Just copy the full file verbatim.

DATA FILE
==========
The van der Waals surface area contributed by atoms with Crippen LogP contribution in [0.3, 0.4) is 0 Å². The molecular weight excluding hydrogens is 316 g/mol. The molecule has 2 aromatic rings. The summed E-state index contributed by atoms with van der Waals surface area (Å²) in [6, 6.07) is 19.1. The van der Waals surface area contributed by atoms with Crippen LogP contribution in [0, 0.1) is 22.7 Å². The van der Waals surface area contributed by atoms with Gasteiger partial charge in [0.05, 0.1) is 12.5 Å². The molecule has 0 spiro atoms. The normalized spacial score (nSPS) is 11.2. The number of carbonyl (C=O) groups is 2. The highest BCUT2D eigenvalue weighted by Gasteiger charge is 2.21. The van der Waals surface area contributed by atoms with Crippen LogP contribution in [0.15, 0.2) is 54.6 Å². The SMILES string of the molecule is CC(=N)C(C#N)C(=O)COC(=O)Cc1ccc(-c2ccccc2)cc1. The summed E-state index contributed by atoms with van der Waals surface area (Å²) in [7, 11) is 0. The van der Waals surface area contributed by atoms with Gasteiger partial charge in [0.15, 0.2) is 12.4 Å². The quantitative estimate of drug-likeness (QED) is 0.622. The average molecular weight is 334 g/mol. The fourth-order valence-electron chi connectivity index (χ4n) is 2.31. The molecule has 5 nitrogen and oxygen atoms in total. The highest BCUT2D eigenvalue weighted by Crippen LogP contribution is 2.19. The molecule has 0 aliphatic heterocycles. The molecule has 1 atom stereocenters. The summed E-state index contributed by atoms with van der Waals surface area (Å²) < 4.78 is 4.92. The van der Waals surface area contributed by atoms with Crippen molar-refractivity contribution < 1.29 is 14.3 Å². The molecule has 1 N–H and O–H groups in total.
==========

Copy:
The van der Waals surface area contributed by atoms with Crippen LogP contribution in [0.3, 0.4) is 0 Å². The molecular weight excluding hydrogens is 316 g/mol. The molecule has 2 aromatic rings. The summed E-state index contributed by atoms with van der Waals surface area (Å²) in [6, 6.07) is 19.1. The van der Waals surface area contributed by atoms with Crippen LogP contribution in [0, 0.1) is 22.7 Å². The van der Waals surface area contributed by atoms with Gasteiger partial charge in [0.05, 0.1) is 12.5 Å². The molecule has 0 spiro atoms. The normalized spacial score (nSPS) is 11.2. The number of carbonyl (C=O) groups is 2. The highest BCUT2D eigenvalue weighted by Gasteiger charge is 2.21. The van der Waals surface area contributed by atoms with Crippen LogP contribution in [0.15, 0.2) is 54.6 Å². The SMILES string of the molecule is CC(=N)C(C#N)C(=O)COC(=O)Cc1ccc(-c2ccccc2)cc1. The summed E-state index contributed by atoms with van der Waals surface area (Å²) in [7, 11) is 0. The van der Waals surface area contributed by atoms with Gasteiger partial charge in [0.15, 0.2) is 12.4 Å². The quantitative estimate of drug-likeness (QED) is 0.622. The average molecular weight is 334 g/mol. The fourth-order valence-electron chi connectivity index (χ4n) is 2.31. The molecule has 5 nitrogen and oxygen atoms in total. The highest BCUT2D eigenvalue weighted by Crippen LogP contribution is 2.19. The molecule has 0 aliphatic heterocycles. The molecule has 1 atom stereocenters. The summed E-state index contributed by atoms with van der Waals surface area (Å²) < 4.78 is 4.92. The van der Waals surface area contributed by atoms with Crippen molar-refractivity contribution < 1.29 is 14.3 Å². The molecule has 1 N–H and O–H groups in total.